The pandemic caused millions to lean in to good old-fashioned bad behavior. Two years later, business has never been better for cannabis, gaming and porn—and the high times are here to stay.
As stay-at-home orders swept across the country in March 2020, Americans got high, got drunk, and turned to porn in order to copewith the many fears and anxieties that were symptomatic of the pandemic. Alcohol sales in 13 states surged more than 10% that first month of lockdown while wine sales jumped nearly 9%, according to a study conducted by the University of Buffalo. The number of cigarettes sold in the U.S. also increased in 2020, the first time in 20 years, according to the Federal Trade Commission’s Cigarette Report.
As the pandemic took an unimaginable toll on thousands of lives a day and brought the global economy to a standstill, it also helped legitimize the legal marijuana industry. With lockdowns rolling across the country in March 2020, many states deemed cannabis dispensaries “essential businesses,” meaning they could stay open along with pharmacies, grocers and liquor stores. Cannabis sales in Washington state rose 9% over the same month in 2019 to $99 million while in California, weed sales grew by 53% over March 2019 to $276 million. Several months later, on Election Day 2020, five states passed marijuana legalization laws. Overall, the legal cannabis industry had a sky-high year in 2020: legal sales surpassed $17.5 billion, a 46% increase in sales over pre-pandemic 2019.
WithCovid attacking respiratory systems, many longtime pot smokers made the switch to edibles. According to Headset, the Seattle-based cannabis analytics firm, sales of edibles grew by 54% across six states—California, Colorado, Michigan, Nevada, Oregon and Washington—during 2020.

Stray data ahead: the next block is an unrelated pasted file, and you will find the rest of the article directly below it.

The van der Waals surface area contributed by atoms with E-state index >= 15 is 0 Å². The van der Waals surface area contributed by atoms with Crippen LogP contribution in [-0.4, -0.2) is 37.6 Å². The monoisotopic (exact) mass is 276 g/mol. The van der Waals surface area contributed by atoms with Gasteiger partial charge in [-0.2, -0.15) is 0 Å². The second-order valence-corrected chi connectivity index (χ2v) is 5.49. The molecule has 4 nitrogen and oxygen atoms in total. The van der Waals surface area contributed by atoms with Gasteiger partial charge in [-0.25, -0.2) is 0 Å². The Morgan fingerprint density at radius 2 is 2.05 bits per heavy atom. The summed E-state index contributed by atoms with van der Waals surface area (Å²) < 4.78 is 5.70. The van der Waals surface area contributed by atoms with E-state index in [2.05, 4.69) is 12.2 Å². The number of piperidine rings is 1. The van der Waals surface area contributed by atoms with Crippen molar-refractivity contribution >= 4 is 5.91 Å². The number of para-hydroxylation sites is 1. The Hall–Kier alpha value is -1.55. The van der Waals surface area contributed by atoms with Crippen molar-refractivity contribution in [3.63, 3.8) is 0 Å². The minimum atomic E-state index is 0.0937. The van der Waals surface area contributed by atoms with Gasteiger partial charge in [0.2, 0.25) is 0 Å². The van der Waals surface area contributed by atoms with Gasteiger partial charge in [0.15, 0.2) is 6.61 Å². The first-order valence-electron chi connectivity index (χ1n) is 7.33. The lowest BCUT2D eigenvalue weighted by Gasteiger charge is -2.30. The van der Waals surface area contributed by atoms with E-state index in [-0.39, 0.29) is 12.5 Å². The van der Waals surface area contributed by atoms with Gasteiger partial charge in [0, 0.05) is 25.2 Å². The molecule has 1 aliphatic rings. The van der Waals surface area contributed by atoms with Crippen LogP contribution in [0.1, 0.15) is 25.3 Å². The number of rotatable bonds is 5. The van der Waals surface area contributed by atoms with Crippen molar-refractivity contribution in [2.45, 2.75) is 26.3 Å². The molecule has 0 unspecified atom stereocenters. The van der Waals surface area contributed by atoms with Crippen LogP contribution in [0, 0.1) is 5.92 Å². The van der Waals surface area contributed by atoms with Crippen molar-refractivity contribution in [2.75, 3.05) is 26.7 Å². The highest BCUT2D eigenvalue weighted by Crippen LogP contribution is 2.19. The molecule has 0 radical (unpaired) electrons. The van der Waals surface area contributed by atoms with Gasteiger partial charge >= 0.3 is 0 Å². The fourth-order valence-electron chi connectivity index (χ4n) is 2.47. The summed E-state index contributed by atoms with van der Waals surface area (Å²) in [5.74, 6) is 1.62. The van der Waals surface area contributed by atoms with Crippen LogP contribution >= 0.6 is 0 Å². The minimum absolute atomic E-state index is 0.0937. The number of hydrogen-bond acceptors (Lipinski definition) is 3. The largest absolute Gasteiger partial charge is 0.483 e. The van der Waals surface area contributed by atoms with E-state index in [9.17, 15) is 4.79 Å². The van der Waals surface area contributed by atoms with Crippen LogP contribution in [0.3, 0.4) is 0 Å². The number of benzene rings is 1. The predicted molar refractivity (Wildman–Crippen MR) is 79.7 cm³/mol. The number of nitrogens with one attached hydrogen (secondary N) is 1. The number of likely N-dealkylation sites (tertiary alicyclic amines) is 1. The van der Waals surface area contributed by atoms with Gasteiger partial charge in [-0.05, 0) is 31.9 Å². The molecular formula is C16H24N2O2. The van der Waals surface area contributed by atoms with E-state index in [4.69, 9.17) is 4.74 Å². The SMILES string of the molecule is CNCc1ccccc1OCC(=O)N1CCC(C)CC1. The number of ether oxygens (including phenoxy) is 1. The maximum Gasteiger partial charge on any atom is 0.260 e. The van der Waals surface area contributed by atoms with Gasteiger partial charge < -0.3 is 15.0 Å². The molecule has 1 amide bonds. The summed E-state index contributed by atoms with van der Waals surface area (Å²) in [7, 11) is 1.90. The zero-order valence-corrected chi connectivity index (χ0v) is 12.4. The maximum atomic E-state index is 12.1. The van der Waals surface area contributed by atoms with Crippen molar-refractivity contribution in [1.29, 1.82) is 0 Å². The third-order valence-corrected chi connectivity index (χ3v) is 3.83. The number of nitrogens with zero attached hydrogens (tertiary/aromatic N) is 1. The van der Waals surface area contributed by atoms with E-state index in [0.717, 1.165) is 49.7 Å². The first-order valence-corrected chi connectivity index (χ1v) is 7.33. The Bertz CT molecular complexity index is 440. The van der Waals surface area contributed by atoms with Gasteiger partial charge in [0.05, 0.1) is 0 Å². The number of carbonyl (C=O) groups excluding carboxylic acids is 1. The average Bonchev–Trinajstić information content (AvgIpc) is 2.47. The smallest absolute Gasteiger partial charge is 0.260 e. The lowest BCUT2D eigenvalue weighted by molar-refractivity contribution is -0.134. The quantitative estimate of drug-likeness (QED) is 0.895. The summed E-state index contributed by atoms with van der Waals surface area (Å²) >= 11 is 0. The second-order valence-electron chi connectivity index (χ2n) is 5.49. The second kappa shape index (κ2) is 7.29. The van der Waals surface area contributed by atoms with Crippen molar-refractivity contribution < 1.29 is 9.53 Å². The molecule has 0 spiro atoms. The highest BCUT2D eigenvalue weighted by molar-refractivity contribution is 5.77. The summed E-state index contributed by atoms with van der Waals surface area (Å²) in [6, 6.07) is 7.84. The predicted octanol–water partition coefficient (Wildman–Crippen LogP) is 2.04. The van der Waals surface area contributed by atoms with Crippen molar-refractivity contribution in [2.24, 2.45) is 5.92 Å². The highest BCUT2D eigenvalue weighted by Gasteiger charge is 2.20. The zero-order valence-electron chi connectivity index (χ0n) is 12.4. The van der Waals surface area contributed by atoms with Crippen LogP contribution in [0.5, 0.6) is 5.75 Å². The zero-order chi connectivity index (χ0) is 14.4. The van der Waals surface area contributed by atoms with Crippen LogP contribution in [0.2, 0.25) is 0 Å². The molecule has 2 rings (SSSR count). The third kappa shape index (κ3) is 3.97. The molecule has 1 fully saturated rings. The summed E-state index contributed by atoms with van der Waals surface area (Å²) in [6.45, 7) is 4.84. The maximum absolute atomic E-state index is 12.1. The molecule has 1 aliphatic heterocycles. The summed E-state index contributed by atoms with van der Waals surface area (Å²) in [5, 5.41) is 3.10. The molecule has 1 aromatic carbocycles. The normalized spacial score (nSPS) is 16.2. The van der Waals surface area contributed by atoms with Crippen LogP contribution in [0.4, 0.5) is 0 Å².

The start of the pandemic hit the gaming industry hard, and as travel restrictions expanded globally, Covid looked like a losing proposition for the house. Casinos across the U.S. shuttered for months due to stay-at-home orders. In Nevada, the country’s gambling mecca, gross gaming revenue dropped from $12 billion in 2019 to $7.8 billion in 2020. But when vaccines became available and Covid restrictions eased, Americans flocked to Sin City and regional state casinos as gambling became a way for the country to let loose after the height of the pandemic. By the end of 2021, Nevada reported a 10-month winning streak of more than $1 billion in monthly gambling revenue and an annual record of $13.4 billion, an 11.6% increase over pre-pandemic levels.
When the pandemic hit in March 2020, Maya Morena, an adult film performer and sex worker living in New York, knew she had to stop meeting clients. The respectable and polite ones disappeared, and it seemed like the only johns willing to pay for sex and risk getting Covid were the “scummy ones.” So, Morena, like millions of other workers in America, started doing business online—she began treating her OnlyFans page like a full-time job.
By the end of that first month, Morena says she made $4,800 producing and selling erotic videos on the U.K.-based streaming platform best known as the billion-dollar tech company that porn built. By January 2021, Morena, who is originally from Honduras, was making $6,000 a month on OnlyFans. As the pandemic wore on and she advertised her page and recruited new customers, she saw her business boom again. By September of last year, she hit $12,000 for the month.
Read the full story on Forbes: forbes.com/sites/willyakowicz/2022/03/09/the-vice-age-how-sex-drugs-and-gambling-help-americans-cope-with-covid/?sh=14beb54a3131
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